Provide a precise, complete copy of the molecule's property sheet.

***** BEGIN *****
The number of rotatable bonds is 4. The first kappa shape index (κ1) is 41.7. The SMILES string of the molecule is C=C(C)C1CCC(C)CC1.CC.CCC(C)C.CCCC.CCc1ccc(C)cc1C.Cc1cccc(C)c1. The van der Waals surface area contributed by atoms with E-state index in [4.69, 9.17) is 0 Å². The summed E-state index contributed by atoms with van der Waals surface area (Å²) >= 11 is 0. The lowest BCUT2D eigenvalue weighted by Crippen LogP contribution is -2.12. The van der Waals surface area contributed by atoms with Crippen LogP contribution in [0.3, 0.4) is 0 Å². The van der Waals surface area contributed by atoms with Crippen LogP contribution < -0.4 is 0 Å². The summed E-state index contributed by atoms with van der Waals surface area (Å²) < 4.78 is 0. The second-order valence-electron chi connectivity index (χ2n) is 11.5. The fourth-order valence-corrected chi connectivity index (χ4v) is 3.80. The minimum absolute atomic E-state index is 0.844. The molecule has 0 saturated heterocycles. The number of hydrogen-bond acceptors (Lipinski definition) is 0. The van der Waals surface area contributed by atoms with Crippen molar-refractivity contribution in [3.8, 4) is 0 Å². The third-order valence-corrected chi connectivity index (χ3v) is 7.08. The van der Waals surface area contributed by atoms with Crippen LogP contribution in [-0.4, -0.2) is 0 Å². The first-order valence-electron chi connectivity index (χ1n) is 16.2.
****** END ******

The number of rotatable bonds is 4. The first kappa shape index (κ1) is 41.7. The SMILES string of the molecule is C=C(C)C1CCC(C)CC1.CC.CCC(C)C.CCCC.CCc1ccc(C)cc1C.Cc1cccc(C)c1. The van der Waals surface area contributed by atoms with E-state index in [4.69, 9.17) is 0 Å². The summed E-state index contributed by atoms with van der Waals surface area (Å²) >= 11 is 0. The lowest BCUT2D eigenvalue weighted by Crippen LogP contribution is -2.12. The van der Waals surface area contributed by atoms with Crippen LogP contribution in [0.3, 0.4) is 0 Å². The van der Waals surface area contributed by atoms with Crippen LogP contribution < -0.4 is 0 Å². The summed E-state index contributed by atoms with van der Waals surface area (Å²) < 4.78 is 0. The second-order valence-electron chi connectivity index (χ2n) is 11.5. The fourth-order valence-corrected chi connectivity index (χ4v) is 3.80. The minimum absolute atomic E-state index is 0.844. The molecule has 0 saturated heterocycles. The number of hydrogen-bond acceptors (Lipinski definition) is 0. The van der Waals surface area contributed by atoms with Crippen molar-refractivity contribution in [3.8, 4) is 0 Å². The third-order valence-corrected chi connectivity index (χ3v) is 7.08. The van der Waals surface area contributed by atoms with Crippen LogP contribution in [-0.4, -0.2) is 0 Å². The first-order valence-electron chi connectivity index (χ1n) is 16.2.